With more and more companies offering work-from-home positions, a question whether it is really the more productive way is often raised. The debate seems to be active for a long time now, and the answer depends on who you ask.
The CEO of Yahoo, Marissa Mayer, shut down the company’s telecommuting arrangements in 2013, bringing the light back to the argument. She then announced that even though people often are more productive working from home, they are also less innovative and collaborative. Still, almost two years have passed and other companies don’t seem to have a problem with their employees working from home.
In the meantime, some research has been carried out trying to answer the question if working from home will just make employees relax and take the job less seriously, or will this new approach to working make employees more productive. A Stanford University professor Nicholas Bloom ran an experiment with Ctrip, China’s largest travel agency. The company wanted to reduce office costs and the high annual rate of staff turnover by trying out the working-from-home policy. The experiment lasted for nine months and compared the productivity of the home-working employees to the control group productivity. The results showed that the people working from home improved dramatically – by 13%, while there was no change with the control group. The staff turnover dropped by 50% with the employees working from home, and they claimed to be more satisfied and less exhausted.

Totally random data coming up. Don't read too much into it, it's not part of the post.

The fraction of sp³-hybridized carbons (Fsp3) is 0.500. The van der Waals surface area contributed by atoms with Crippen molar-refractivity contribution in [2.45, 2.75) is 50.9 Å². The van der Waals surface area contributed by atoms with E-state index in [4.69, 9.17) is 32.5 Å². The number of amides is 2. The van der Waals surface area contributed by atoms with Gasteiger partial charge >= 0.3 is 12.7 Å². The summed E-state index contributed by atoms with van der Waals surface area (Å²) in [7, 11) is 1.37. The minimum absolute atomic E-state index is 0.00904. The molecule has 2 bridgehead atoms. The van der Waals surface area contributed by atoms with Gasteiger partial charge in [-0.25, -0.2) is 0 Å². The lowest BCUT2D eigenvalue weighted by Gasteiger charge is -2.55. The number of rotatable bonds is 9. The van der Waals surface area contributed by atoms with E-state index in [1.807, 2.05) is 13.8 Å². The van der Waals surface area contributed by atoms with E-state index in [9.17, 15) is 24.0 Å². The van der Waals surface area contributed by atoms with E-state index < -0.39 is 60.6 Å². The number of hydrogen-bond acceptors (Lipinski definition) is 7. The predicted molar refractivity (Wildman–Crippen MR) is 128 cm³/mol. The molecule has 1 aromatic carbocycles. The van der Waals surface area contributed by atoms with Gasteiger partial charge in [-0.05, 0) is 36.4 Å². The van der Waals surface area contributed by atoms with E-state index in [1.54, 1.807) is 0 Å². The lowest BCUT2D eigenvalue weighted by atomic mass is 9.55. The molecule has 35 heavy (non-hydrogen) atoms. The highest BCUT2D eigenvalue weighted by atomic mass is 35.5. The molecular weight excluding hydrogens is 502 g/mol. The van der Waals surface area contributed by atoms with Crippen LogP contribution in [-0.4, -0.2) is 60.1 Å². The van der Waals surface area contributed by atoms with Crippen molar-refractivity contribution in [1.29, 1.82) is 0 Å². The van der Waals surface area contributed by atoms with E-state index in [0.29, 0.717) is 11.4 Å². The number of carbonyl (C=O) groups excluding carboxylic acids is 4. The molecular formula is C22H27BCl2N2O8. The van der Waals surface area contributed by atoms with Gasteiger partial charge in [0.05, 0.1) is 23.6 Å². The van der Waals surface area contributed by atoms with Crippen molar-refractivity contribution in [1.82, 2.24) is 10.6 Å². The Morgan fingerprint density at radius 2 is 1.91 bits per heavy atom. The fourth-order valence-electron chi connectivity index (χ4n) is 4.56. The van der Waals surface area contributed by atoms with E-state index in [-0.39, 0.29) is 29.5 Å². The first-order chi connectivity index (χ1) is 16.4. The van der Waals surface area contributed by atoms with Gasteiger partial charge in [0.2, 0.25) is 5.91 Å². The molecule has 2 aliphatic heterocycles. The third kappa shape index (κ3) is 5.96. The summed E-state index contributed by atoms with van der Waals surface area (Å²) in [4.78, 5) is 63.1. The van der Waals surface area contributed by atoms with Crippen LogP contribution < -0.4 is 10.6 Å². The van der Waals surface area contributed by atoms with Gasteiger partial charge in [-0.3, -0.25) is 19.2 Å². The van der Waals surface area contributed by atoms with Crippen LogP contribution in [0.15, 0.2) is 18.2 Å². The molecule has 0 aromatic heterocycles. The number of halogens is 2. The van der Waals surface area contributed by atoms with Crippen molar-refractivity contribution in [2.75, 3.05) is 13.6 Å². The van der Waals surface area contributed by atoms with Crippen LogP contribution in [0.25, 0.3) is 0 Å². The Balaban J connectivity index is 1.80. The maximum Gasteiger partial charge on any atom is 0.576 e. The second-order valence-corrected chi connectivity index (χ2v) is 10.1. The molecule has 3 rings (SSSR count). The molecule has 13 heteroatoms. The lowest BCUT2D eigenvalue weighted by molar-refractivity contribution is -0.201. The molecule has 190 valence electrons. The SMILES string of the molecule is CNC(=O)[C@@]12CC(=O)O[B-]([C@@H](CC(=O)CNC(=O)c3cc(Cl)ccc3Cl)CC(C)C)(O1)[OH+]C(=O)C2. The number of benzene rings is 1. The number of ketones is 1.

So, the research says it all: the working-from-home policy definitely does have a good impact on the staff’s productivity. It gives them more control over their life and that makes them happy. When people are happier, they work better, it is that simple. There are many benefits to working from your own place, and here are some.